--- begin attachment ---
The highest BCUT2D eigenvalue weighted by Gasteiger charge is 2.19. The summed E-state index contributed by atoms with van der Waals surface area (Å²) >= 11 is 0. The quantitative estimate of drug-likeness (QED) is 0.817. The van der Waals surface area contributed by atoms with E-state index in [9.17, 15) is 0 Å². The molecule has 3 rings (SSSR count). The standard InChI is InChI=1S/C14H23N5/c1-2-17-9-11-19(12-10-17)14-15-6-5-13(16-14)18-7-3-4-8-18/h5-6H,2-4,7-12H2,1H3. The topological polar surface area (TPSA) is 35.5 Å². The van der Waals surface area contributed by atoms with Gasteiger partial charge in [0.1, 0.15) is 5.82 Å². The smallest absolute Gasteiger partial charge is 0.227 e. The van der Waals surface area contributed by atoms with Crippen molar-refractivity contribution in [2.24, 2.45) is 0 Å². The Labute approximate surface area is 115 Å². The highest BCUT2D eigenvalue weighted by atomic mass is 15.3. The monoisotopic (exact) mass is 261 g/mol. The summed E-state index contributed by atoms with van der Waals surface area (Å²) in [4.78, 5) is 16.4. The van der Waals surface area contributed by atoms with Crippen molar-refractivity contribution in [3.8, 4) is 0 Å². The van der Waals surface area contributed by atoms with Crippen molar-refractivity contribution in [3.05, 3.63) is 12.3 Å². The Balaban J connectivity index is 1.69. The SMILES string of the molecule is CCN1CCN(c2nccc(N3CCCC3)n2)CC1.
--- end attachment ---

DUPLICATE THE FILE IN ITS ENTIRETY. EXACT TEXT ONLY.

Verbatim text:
The highest BCUT2D eigenvalue weighted by Gasteiger charge is 2.19. The summed E-state index contributed by atoms with van der Waals surface area (Å²) >= 11 is 0. The quantitative estimate of drug-likeness (QED) is 0.817. The van der Waals surface area contributed by atoms with E-state index in [9.17, 15) is 0 Å². The molecule has 3 rings (SSSR count). The standard InChI is InChI=1S/C14H23N5/c1-2-17-9-11-19(12-10-17)14-15-6-5-13(16-14)18-7-3-4-8-18/h5-6H,2-4,7-12H2,1H3. The topological polar surface area (TPSA) is 35.5 Å². The van der Waals surface area contributed by atoms with Gasteiger partial charge in [0.1, 0.15) is 5.82 Å². The smallest absolute Gasteiger partial charge is 0.227 e. The van der Waals surface area contributed by atoms with Crippen molar-refractivity contribution in [2.24, 2.45) is 0 Å². The Labute approximate surface area is 115 Å². The highest BCUT2D eigenvalue weighted by atomic mass is 15.3. The monoisotopic (exact) mass is 261 g/mol. The summed E-state index contributed by atoms with van der Waals surface area (Å²) in [4.78, 5) is 16.4. The van der Waals surface area contributed by atoms with Crippen molar-refractivity contribution in [3.8, 4) is 0 Å². The van der Waals surface area contributed by atoms with Crippen molar-refractivity contribution in [3.05, 3.63) is 12.3 Å². The Balaban J connectivity index is 1.69. The SMILES string of the molecule is CCN1CCN(c2nccc(N3CCCC3)n2)CC1.